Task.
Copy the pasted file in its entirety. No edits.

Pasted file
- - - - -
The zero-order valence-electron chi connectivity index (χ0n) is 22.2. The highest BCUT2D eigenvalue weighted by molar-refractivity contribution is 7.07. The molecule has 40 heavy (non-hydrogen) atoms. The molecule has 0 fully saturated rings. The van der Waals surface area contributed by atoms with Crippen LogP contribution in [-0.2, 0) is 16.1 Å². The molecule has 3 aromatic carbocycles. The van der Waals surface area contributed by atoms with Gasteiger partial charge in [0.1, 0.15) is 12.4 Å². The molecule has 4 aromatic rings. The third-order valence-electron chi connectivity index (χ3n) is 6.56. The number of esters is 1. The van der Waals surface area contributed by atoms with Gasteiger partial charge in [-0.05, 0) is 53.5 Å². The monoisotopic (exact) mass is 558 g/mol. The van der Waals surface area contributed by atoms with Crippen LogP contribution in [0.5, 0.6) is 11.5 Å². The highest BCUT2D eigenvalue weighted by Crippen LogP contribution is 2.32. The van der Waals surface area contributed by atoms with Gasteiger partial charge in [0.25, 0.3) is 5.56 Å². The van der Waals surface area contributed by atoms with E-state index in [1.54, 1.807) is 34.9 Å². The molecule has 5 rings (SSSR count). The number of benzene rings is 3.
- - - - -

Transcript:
The zero-order valence-electron chi connectivity index (χ0n) is 22.2. The highest BCUT2D eigenvalue weighted by molar-refractivity contribution is 7.07. The molecule has 40 heavy (non-hydrogen) atoms. The molecule has 0 fully saturated rings. The van der Waals surface area contributed by atoms with Crippen LogP contribution in [-0.2, 0) is 16.1 Å². The molecule has 3 aromatic carbocycles. The van der Waals surface area contributed by atoms with Gasteiger partial charge in [0.1, 0.15) is 12.4 Å². The molecule has 4 aromatic rings. The third-order valence-electron chi connectivity index (χ3n) is 6.56. The number of esters is 1. The van der Waals surface area contributed by atoms with Gasteiger partial charge in [-0.05, 0) is 53.5 Å². The monoisotopic (exact) mass is 558 g/mol. The van der Waals surface area contributed by atoms with Crippen LogP contribution in [0.5, 0.6) is 11.5 Å². The highest BCUT2D eigenvalue weighted by Crippen LogP contribution is 2.32. The van der Waals surface area contributed by atoms with Gasteiger partial charge in [0.25, 0.3) is 5.56 Å². The van der Waals surface area contributed by atoms with E-state index in [1.54, 1.807) is 34.9 Å². The molecule has 5 rings (SSSR count). The number of benzene rings is 3.